Pushed by record low mortgage rates and the lowest home prices in years, most of Idaho’s housing markets are in the midst of a major turn around, and are projected to appreciate in home values by the end of the year. A limited supply of homes on the market in Idaho cities is also helping home prices to climb as the region pushes out of the bottom of the market.
Boise had been one of the hardest hit cities in the U.S. housing collapse but the reduction in foreclosures is helping the area to recover. Foreclosures have been slashed in half over the last year as lenders increase the number of short sales they approve for homeowners underwater or unable to make their mortgages.
Despite lower home prices being paid in Boise than during the height of the real estate bubble, the area is under going a major transition. Pushed by greater activity and low lending rates, home values in Boise are also forecast to appreciate an average of 2.1% by years end.
The foreclosure crisis hit Boise hard and is far from over with job losses at a number of local businesses, including some of the regions major employers. However, a slowly improving economy will also provide more home buyers over time and provide stabilization for the region’s housing market.
In neighboring Meridian, home values declined for almost four years before showing signs of improvement. The lower home prices have attracted many new home buyers, with near record low mortgage rates pushing many off the fence to make purchases. Average home prices are forecast to inflate 1.7% for the year.
Just outside of the city limits of Boise, Nampa has suffered larger price declines in housing as a result of the crash. Investors searching for deals have helped the area to recover sooner than many thought would occur, but a surplus inventory of homes in the shadow inventory trouble the market, holding back a full recovery. Home prices, however, are forecast to improve slightly over the remainder of the year, and book a slim 1.1% in average appreciation.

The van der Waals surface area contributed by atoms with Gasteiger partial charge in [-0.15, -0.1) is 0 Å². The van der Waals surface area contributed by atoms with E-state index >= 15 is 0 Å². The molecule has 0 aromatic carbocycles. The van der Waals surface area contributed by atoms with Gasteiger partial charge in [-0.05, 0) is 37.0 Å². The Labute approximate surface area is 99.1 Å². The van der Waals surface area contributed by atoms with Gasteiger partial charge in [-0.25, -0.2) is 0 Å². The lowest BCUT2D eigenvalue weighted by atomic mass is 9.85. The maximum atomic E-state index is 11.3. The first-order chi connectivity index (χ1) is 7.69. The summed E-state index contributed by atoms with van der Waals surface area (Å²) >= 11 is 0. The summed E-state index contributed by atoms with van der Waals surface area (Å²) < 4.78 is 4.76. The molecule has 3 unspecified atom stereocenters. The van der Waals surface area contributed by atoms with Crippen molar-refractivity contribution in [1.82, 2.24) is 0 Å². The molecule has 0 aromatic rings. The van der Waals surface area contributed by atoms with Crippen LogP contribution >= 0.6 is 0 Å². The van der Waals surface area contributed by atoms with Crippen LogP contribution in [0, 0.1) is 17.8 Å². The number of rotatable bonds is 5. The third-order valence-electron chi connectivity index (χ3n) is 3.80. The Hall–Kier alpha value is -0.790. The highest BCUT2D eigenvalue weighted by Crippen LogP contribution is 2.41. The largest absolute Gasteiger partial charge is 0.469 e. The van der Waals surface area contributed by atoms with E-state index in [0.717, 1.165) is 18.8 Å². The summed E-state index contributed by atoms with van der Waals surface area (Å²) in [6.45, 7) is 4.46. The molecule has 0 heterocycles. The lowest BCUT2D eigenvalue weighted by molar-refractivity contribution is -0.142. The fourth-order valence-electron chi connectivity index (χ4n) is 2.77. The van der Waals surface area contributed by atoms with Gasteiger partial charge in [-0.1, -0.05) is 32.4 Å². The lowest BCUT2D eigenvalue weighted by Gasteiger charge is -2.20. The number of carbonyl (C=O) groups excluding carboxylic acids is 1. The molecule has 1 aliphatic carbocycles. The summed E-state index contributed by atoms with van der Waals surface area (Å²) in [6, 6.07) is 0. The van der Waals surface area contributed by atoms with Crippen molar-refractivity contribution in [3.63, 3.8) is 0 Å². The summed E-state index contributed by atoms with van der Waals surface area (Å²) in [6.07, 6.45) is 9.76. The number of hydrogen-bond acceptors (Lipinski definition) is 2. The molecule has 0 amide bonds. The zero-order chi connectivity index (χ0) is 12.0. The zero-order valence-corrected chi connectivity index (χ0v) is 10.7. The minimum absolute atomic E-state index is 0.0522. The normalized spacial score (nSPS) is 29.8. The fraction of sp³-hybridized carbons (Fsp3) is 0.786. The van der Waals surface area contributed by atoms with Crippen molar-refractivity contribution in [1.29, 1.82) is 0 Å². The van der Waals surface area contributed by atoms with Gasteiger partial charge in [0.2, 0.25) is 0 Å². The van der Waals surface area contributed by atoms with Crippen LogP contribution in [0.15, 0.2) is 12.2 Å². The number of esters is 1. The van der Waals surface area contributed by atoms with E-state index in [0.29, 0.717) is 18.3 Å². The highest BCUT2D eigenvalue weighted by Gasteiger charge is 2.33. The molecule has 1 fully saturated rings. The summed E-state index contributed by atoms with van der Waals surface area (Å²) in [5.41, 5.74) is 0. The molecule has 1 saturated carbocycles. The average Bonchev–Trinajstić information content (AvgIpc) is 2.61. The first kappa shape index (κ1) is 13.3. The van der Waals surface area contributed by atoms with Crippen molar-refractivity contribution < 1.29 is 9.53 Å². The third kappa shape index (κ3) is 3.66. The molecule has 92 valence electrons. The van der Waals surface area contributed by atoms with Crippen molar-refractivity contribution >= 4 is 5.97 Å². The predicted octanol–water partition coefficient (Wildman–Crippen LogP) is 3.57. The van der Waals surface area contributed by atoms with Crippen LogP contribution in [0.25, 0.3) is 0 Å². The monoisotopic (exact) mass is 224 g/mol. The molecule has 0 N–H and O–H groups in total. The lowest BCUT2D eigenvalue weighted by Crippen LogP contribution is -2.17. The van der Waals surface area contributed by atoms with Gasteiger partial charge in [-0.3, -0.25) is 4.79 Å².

Home sales aren’t exactly booming in Coeur d’Alene, home to the region’s largest second home market. But lower prices and favorable lending rates have been inviting for many buyers looking to break into the market. A smaller inventory has also triggered the demand of hungry bargain hunters searching for promising investment real estate.
However, foreclosures and short sales still make up the bulk of transactions and should continue to do so throughout most of Idaho over the rest of the year. Home prices in swank Coeur d’Alene, including condominiums are projected to increase an average of 3.2% for the year.
In smaller Idaho Falls, new housing starts flourished during the boom years before projects were brought to an abrupt halt. Sales are much slower these days but home values are projected to rise slightly through year’s end, at an average of 1.0%.